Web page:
Japan Net Bank: Japan’s First Internet-Only Bank

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15th Bled Electronic Commerce Conference eReality: Constructing the eEconomy

Bled, Slovenia, June 17 - 19, 2002

Japan Net Bank:
Japan’s First Internet-Only Bank – A Teaching Case
Ali F. Farhoomand
Centre for Asian Business Cases, University of Hong Kong,
Hong Kong

Vincent Mak
University of Hong Kong,
Hong Kong

Japan Net Bank (JNB), Japan’s first Internet bank without physical branches, began operation in October 2000. It attracted mainly young customers looking for convenient, round-the-clock bank services with much more competitive interest rates and transaction charges than traditional Japanese banks. Its access channels included the mobile Internet service
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He also worked at the Sakura Research Institute, where he founded and headed the "Center for Aging and Environmental Studies”.



Kakuchi, Suvendrini (2001), “Economy-Japan: First On-line Bank takes on financial giants,”
Interpress Service, 25 January.

Ali F. Farhoomand, Vincent Mak



At the time of JNB’s launch, Sakura Bank, as the major stakeholder, owned 50% of the shares, with Sumitomo Bank, Fujitsu and Nippon Life Insurance each holding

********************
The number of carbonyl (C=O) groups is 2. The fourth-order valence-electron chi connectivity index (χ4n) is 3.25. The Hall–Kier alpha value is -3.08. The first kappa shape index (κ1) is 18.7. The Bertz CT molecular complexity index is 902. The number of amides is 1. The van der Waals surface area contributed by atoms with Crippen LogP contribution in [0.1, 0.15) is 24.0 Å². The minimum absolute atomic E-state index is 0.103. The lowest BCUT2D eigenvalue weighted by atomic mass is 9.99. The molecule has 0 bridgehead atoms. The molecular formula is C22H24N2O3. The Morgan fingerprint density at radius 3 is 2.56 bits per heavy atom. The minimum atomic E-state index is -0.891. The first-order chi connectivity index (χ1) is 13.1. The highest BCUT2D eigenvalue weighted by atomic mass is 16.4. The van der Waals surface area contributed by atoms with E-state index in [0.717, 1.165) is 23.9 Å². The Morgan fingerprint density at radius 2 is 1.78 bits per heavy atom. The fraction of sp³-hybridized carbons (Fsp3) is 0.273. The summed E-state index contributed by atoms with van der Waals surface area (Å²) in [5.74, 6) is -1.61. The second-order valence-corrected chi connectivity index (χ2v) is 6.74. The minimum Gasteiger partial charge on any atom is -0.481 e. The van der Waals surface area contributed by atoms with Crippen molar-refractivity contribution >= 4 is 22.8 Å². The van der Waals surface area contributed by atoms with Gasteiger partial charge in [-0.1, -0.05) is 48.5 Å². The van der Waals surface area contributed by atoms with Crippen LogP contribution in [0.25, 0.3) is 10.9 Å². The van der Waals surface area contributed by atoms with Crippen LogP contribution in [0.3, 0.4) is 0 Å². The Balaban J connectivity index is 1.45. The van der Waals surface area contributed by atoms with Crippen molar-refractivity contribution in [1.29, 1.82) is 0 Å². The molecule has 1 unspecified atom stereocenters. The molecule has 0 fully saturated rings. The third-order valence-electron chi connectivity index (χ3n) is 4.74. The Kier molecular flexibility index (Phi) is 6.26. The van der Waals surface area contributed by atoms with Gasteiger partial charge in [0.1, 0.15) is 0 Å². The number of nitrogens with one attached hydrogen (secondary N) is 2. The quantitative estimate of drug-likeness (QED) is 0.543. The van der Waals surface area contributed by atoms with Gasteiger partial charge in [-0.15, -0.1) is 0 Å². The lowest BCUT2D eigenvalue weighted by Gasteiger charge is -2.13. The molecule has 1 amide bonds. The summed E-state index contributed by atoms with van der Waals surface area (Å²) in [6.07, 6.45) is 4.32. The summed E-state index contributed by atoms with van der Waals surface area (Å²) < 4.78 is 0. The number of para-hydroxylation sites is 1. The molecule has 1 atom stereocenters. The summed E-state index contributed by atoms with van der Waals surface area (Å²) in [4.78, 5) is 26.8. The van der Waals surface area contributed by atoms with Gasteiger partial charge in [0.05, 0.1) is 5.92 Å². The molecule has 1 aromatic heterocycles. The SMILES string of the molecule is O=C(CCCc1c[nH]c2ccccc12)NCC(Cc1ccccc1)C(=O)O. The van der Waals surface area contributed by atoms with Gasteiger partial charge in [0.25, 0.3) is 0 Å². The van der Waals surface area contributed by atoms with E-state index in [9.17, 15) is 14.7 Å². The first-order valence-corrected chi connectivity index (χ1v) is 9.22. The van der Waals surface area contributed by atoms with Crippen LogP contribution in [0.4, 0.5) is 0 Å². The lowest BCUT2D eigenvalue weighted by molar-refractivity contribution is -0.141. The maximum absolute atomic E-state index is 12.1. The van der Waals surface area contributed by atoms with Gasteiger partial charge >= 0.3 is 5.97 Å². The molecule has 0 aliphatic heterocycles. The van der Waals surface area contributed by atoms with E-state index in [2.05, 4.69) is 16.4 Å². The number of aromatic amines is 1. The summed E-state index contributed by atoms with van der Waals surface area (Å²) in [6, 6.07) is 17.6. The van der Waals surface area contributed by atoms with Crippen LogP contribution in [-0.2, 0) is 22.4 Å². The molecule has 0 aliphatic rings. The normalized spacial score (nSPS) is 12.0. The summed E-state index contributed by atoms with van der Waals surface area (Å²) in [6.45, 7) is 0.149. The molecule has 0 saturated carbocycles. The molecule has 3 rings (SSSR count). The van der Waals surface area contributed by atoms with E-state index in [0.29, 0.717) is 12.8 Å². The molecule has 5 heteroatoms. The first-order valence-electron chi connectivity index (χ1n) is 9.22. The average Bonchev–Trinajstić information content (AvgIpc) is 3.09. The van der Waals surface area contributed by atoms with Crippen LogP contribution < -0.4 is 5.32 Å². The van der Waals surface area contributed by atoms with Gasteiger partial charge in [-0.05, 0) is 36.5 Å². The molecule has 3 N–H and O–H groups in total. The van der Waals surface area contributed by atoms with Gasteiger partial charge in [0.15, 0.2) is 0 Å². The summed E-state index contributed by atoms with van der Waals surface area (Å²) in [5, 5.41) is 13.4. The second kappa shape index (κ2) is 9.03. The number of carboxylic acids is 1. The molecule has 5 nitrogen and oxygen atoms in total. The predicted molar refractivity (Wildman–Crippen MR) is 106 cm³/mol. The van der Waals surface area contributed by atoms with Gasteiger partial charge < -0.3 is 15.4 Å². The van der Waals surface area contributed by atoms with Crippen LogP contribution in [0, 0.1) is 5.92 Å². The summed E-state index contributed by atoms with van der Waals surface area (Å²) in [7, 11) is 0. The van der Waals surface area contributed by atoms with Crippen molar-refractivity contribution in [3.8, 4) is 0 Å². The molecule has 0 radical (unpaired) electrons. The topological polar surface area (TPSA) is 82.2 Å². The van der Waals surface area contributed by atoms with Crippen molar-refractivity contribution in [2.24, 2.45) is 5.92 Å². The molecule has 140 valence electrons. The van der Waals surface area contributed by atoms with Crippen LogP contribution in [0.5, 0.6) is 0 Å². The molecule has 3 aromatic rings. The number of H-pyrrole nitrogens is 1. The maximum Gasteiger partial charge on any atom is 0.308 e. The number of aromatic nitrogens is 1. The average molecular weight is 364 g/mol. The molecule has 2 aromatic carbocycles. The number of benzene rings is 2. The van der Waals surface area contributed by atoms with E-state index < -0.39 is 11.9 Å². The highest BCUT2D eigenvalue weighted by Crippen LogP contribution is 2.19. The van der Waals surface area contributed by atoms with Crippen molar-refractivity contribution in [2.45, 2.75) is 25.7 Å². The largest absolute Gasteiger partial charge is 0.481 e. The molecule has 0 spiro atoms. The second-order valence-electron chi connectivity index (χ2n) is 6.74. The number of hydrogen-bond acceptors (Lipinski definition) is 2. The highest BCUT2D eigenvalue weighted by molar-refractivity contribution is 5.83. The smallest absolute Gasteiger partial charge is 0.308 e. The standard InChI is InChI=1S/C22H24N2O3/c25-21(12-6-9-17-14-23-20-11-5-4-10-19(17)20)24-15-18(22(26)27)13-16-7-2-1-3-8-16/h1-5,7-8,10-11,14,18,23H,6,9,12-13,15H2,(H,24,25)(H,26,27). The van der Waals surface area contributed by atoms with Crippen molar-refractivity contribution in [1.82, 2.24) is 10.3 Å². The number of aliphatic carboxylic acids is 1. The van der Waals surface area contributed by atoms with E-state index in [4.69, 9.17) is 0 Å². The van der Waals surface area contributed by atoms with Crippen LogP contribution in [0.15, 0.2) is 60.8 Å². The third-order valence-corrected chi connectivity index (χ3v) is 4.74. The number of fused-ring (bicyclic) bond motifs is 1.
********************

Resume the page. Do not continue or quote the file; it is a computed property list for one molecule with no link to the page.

10%. Mitsui & Co., NTT East, NTT DoCoMo and Tokyo Electric Power each held
5% of the shares. After Sakura and Sumitomo Banks merged on 1 April, 2001, to become Sumitomo Mitsui Banking Corp. (SMBC), the major stakeholder of JNB was SMBC, with a 60% stake [see Exhibit 1 and Exhibit 2].


Business Principles

JNB was one of the core Internet businesses of parent company SMBC – 80% of its full-time staff were transferred from SMBC. However, it aimed to build up its own, independent brand name and aspired to become the de facto standard of the
Japanese-style “Internet Specialised Bank” for the 21st Century‘s Internet community. Miyai put forward as the guiding vision of JNB’s business the
“customer-centric” principle, i.e., the Company and its services should be focused on customer satisfaction. He said:
In the Internet world … customers should be treated better than in the actual world. … We, as a company, have to seriously adopt
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